Sikh Federation UK urges German Sikhs to raise issue of Prof. Bhullar and censorship of Saada Haq

Berlin, Germany: The Indian Prime Minister Manmohan Singh will be visiting Germany on Wednesday for a 3-day visit. He will hold talks with German Chancellor Angela Merkel in Berlin from Wednesday. The main purpose of his visit is to get support for the India-European Union Foreign Trade Agreement (FTA).

The negotiations between the EU and India began 6 years ago in April 2007 and so far twelve rounds of negotiations have been held. The negotiations have been controversial and mostly held behind closed doors. Reportedly, one of the main roadblocks has been the EUs insistence on including non-trade issues (human rights issues and environmental and labour standards) in the FTA, to which India is strictly opposed. The EU continues to insist that India should improve its human rights, labour standards and animal welfare issues, amongst other non-trade concerns.

On 21 November 2012 India ended its unofficial eight-year moratorium on the death penalty when it hanged Ajmal Kasab. The Sikh Federation (UK) and its human rights wing Khalsa Human Rights have increased communications with the European Commission in Brussels and exerted greater pressure through Members of the European Parliament (MEPs) regarding the death penalty in India and other human rights concerns.

On 21 January 2013 the Sikh Federation (UK) led an EU-wide delegation of Sikh representatives in a meeting in Brussels with European Commission officials dealing with human rights and India. Following this meeting Baroness Catherine Ashton, the EU Foreign Affairs Commissioner met the Indian Foreign Minister on 30 January 2013. The planned India-EU Summit in Brussels that Manmohan Singh was to attend in February 2013 to finalise the FTA was then postponed for later in the year.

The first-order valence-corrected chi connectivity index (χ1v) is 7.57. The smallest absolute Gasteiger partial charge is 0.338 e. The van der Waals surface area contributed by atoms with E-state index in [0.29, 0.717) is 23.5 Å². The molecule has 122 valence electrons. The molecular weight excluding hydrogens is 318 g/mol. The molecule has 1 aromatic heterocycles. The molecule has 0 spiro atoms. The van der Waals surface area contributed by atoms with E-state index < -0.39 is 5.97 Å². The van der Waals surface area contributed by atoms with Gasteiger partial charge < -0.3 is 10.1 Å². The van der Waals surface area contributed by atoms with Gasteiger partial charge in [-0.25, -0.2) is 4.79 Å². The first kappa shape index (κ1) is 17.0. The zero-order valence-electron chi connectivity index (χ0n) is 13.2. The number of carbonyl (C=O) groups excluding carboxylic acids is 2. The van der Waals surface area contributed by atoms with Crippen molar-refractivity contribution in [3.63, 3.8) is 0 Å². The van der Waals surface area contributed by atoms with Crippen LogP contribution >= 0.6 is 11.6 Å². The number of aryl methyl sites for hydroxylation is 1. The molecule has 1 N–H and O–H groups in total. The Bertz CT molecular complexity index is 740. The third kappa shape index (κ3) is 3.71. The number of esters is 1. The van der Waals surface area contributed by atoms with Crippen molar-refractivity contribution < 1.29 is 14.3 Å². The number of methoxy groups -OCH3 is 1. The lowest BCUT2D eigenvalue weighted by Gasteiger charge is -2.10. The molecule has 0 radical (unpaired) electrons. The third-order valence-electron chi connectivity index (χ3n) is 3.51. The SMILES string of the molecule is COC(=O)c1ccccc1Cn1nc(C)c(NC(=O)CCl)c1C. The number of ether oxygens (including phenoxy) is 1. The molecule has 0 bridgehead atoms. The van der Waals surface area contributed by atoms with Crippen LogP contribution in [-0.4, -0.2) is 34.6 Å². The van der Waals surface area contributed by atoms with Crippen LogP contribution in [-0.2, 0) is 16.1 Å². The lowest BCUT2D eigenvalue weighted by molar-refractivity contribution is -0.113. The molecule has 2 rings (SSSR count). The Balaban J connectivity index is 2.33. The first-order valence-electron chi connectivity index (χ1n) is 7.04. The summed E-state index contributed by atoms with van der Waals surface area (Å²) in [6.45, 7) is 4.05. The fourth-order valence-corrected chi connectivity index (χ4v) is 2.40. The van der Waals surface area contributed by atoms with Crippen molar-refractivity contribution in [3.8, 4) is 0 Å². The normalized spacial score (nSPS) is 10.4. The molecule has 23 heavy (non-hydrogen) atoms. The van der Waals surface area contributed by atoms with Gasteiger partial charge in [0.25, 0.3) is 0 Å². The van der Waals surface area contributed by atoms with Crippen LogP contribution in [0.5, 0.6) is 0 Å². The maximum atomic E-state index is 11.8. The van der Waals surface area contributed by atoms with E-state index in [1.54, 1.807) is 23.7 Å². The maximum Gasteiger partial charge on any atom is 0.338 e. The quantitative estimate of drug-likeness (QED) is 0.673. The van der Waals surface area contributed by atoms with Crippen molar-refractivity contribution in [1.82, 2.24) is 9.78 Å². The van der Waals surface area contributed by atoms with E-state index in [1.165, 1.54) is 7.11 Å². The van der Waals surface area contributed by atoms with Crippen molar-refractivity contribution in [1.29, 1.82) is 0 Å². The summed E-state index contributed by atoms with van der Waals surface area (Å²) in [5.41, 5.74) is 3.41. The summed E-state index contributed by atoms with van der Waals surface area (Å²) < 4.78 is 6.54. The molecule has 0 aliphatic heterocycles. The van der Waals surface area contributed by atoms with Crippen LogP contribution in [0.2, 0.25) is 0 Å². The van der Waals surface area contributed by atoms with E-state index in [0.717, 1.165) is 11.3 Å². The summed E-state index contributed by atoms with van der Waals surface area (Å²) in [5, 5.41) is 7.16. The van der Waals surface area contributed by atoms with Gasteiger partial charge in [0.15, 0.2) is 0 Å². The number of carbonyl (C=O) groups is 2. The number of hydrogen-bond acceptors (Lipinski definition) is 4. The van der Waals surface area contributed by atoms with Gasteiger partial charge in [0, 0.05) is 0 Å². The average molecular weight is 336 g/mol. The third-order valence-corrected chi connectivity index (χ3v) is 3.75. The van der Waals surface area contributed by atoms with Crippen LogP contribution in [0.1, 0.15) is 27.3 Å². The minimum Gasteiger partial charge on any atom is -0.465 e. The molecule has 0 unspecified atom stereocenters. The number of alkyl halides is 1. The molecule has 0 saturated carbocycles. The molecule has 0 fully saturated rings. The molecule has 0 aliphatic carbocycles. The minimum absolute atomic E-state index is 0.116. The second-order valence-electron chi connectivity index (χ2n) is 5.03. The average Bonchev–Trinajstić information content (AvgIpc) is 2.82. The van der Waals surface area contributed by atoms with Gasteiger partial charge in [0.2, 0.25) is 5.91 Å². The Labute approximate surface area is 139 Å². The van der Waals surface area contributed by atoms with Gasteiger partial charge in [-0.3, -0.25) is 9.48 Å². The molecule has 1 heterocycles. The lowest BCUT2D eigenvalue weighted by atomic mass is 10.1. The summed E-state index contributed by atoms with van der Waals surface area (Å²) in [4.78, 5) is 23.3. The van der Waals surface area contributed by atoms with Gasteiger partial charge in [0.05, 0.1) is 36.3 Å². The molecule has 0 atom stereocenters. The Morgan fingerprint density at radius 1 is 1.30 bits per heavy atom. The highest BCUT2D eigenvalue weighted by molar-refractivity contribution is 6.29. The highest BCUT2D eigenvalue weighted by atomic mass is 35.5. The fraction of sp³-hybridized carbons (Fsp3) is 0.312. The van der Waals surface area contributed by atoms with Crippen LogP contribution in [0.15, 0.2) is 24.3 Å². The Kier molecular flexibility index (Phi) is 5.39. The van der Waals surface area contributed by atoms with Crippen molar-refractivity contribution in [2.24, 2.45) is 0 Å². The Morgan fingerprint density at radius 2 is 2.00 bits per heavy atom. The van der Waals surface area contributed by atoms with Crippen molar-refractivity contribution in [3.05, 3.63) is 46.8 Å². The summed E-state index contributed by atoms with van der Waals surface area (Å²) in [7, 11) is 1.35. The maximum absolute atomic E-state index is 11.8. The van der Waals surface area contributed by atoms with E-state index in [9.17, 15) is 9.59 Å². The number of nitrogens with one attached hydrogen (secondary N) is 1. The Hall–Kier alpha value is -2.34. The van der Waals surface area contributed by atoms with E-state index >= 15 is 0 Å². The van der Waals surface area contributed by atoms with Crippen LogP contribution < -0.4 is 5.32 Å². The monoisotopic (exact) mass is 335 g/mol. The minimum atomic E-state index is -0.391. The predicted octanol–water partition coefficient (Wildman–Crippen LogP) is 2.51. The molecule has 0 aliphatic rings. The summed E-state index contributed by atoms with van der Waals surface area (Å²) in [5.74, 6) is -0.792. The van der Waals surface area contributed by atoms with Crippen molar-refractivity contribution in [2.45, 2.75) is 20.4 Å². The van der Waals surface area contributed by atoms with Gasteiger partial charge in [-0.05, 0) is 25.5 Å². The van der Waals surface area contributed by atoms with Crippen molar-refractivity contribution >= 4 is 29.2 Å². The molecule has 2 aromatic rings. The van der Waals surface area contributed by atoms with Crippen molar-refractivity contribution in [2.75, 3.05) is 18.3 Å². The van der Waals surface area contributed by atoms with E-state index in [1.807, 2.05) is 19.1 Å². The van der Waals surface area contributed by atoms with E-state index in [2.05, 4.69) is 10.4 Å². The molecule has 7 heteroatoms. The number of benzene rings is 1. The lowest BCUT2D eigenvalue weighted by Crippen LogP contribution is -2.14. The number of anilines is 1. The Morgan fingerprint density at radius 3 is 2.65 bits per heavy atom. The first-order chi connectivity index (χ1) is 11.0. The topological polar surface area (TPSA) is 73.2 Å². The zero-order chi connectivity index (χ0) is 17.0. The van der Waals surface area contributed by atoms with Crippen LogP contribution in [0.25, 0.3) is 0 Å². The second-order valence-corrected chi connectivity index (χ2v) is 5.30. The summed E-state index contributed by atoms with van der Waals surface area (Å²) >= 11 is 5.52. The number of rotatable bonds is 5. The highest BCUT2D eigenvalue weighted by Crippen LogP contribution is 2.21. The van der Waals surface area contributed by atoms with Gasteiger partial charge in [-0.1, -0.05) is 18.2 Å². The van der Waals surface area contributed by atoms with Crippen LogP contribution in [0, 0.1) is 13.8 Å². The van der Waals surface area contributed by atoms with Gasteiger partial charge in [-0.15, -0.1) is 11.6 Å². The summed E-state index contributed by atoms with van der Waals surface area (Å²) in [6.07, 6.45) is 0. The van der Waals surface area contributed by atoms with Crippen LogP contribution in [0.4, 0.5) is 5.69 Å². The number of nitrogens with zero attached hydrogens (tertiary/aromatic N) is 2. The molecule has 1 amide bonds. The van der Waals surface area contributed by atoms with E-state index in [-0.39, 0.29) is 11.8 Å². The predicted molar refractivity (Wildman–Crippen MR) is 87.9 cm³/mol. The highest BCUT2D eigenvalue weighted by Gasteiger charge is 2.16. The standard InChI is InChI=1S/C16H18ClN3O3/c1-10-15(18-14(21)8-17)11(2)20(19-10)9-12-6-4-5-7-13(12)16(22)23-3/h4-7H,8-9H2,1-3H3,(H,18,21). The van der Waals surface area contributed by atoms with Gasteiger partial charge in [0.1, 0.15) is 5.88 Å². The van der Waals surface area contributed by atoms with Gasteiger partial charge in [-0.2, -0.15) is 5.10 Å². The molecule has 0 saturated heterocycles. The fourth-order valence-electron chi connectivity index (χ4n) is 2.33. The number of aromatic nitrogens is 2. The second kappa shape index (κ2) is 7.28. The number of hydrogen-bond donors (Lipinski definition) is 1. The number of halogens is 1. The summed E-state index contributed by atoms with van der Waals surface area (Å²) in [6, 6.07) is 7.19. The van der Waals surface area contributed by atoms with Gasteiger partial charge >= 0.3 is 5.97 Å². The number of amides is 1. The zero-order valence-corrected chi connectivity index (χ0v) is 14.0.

Since then India has again carried out the death penalty on 9 February 2013 by hanging Afzal Guru. In addition, Pranab Mukherjee, India’s President, has broken all records and now ordered the death penalty for fourteen convicts in the last nine months. On Friday 5 April Amnesty International issued a world-wide Urgent Action appeal (UA 85/13: India: Indian prisoners at risk of imminent execution) that includes Balwant Singh Rajoana.

Bhai Amrik Singh, Chair of the Sikh Federation (UK) said:

We have contacted Sikh representatives in Germany about Manmohan Singhs visit later this week and were in Frankfurt a week earlier urging Sikhs in Germany to increase political pressure on the German Government regarding Professor Davinderpal Singh Bhullars case given the German authorities illegally deported him in January 1995.

This is an excellent opportunity for Sikhs in Germany to join forces with Amnesty International and other international human rights groups to exert maximum pressure on the German Government to take up the issue of the death penalty and human rights abuses with the Indian Prime Minister.

In addition, this is an opportunity to work with anti-censorship groups and civil liberty groups in Germany about the controversial decision by state governments to ban the film Saada Haq in Punjab, Haryana and Delhi despite approval by the Censor Board. This is another violation of basic human rights on freedom of expression and cannot be justified.

Manmohan Singh needs to get a very clear message from the German Government and those living in Germany, including Sikhs, that its human rights record is getting worse and will not be tolerated by Member States of the European Union.

Source: Gurjeet Singh,  National Press Secretary, Sikh Federation (UK)

One comment

  1. Now maintaining death sentence is lawless to Professor Devinderpal Singh Bhullar and Balwant Singh Rajoana.

    Now, punishment i.e. maintaining death sentence being lawless to Professor Devinderpal Singh Bhullar and Balwant Singh Rajoana, that’s would be challengingly provocative for Sikh Community living in India and elsewhere as well as to Amnesty International and other internationally known and effective human rights organizations.

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